For the Empire the introduction of Governor Pryce and Grand Admiral Thrawn as antagonists serves to allow the writers to move away from Darth Vader and to a lesser extent Grand Moff Tarkin. By adding these two characters without resolved canonical fates to the mix with another antagonist in Maul, the creative team behind Rebels has much more storytelling flexibility going forward with its villains.
The addition of Thrawn also gives us more information into the stucture and back story of the Imperial military. We learn such things as that he was recently promoted, he had a great victory at Batonn and that he commands the Seventh Fleet. Further he provides a contrast to previously introduced Admiral Konstatine and Agent Kallus. It also sets the stage for what seems to be the most telegraphed twist of the season, i.e. the defection of Kallus to the Rebels. Ultimately what we got with Thrawn was more of a tease of things to come than anything else, just a taste.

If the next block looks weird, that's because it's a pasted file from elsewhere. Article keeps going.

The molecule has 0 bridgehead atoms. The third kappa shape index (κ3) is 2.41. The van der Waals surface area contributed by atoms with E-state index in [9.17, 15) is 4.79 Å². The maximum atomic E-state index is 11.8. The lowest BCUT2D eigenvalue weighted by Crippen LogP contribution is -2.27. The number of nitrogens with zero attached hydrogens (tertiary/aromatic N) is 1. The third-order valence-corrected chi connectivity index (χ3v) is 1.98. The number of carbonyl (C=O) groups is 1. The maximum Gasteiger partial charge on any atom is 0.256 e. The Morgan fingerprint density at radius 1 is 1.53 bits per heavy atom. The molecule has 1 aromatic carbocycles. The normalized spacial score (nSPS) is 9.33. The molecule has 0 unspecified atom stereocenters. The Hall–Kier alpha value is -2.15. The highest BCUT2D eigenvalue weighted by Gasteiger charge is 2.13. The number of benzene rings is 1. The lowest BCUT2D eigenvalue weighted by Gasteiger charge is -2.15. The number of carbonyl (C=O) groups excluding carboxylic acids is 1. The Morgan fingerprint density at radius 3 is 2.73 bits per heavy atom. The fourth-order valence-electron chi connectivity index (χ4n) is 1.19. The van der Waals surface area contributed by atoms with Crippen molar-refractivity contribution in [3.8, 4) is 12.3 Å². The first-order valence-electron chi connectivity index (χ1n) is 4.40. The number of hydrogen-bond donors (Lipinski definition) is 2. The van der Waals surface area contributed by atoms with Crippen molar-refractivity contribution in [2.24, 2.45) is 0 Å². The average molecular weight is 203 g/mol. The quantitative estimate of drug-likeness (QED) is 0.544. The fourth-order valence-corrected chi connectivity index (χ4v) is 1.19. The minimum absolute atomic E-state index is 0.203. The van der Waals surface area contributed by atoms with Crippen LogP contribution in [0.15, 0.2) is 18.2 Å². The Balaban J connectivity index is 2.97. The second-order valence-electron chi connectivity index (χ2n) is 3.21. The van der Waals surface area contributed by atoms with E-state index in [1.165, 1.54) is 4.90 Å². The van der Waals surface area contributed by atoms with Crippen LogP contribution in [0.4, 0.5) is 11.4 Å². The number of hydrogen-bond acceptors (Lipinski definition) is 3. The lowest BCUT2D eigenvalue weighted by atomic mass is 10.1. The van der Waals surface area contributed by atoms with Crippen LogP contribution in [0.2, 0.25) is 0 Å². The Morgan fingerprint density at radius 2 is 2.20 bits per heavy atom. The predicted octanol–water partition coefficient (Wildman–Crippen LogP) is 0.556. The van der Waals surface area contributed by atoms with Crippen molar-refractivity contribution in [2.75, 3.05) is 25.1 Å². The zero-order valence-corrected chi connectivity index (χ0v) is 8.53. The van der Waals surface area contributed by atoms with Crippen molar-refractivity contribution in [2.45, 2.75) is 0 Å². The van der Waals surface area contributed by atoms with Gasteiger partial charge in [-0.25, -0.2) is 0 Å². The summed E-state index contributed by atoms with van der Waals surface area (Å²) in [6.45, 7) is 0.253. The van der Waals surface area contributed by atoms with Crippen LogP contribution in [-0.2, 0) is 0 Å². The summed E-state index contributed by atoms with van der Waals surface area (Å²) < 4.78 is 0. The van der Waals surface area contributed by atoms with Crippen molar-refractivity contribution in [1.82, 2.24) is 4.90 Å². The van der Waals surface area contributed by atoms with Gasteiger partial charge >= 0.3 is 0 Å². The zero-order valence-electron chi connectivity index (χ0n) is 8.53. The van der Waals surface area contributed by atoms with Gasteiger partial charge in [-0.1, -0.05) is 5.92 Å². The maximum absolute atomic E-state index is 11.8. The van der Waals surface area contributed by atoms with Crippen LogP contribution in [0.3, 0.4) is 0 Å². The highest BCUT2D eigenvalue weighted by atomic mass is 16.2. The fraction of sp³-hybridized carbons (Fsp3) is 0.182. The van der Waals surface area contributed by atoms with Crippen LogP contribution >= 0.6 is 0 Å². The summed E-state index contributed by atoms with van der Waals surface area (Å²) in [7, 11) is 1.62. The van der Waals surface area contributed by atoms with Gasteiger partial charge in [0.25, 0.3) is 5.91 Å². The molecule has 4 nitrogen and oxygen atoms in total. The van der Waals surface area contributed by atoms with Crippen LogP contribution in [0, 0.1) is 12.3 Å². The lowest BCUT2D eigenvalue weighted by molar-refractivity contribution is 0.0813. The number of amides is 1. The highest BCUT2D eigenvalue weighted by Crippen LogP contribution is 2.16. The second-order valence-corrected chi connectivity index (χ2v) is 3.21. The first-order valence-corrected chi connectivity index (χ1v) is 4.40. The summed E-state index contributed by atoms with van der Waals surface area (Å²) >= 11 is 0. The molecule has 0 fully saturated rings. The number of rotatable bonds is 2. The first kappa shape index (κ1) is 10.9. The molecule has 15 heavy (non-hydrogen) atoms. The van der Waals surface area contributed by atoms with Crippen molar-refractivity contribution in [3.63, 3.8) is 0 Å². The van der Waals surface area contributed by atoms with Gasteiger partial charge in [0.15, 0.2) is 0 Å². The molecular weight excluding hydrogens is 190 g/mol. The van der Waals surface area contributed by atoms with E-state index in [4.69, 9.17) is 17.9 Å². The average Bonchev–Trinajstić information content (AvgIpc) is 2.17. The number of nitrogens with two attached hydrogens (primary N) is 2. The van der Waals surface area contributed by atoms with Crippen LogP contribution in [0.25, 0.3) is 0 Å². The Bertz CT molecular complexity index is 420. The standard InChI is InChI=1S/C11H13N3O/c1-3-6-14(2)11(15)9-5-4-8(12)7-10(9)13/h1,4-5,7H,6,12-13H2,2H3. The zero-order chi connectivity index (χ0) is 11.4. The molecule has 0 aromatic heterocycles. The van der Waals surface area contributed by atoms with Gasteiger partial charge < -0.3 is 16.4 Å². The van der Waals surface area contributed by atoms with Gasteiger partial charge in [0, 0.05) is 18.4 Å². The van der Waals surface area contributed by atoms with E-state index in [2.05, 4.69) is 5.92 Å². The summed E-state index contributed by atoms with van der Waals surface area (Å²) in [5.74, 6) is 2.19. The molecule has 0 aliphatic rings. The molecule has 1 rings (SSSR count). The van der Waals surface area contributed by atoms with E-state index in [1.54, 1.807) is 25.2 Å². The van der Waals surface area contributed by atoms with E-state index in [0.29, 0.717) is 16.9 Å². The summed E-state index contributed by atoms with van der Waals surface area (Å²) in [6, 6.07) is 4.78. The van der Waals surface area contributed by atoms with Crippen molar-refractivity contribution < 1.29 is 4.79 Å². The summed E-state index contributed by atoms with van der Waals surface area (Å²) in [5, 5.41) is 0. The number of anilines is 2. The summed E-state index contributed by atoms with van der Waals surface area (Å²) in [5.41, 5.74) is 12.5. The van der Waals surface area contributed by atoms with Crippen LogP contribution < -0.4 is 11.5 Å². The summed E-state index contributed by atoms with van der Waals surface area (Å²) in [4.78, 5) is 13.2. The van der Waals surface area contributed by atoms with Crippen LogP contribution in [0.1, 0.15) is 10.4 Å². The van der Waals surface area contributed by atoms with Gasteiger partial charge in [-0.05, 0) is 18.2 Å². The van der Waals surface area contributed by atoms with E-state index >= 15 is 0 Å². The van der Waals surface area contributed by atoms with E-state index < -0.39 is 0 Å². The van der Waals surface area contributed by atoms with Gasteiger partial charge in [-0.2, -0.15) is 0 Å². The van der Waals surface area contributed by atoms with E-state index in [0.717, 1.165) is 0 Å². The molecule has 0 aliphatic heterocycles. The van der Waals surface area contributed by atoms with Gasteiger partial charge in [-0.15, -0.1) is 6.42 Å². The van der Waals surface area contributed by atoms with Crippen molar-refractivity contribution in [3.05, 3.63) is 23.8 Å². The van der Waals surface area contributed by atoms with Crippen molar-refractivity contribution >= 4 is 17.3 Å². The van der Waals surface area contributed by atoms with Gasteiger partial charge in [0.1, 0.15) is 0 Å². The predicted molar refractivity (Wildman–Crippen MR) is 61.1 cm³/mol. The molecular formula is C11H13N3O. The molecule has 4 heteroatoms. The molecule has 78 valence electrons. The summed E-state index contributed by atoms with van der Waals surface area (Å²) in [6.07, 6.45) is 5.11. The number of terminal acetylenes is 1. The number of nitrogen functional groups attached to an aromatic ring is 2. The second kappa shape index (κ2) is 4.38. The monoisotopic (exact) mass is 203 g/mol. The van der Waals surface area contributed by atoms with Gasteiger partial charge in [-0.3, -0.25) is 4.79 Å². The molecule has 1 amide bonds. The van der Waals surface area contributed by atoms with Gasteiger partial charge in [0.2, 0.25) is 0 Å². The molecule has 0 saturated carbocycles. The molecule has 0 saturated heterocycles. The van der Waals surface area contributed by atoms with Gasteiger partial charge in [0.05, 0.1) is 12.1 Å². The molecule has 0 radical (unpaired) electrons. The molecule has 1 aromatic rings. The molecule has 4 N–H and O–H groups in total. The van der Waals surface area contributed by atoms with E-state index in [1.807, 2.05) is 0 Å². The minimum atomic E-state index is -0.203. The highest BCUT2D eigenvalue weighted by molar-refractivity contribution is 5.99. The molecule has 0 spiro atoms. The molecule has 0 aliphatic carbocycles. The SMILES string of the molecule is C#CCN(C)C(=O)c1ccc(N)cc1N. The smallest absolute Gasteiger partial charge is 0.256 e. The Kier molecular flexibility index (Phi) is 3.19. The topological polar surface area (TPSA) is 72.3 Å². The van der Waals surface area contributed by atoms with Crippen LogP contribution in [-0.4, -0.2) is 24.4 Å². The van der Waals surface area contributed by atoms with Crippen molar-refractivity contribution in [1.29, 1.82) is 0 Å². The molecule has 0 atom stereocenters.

Rebels seems to be most comfortable focusing on the ground level action, hand to hand combat and hit and run missions, but the episode really had its peak action moments during the aerial attack by the Dismantler Droids and the all to brief closing space battle. The space battle at the end felt like more of a tease than a complete sequence and I would have loved a couple more minutes of it.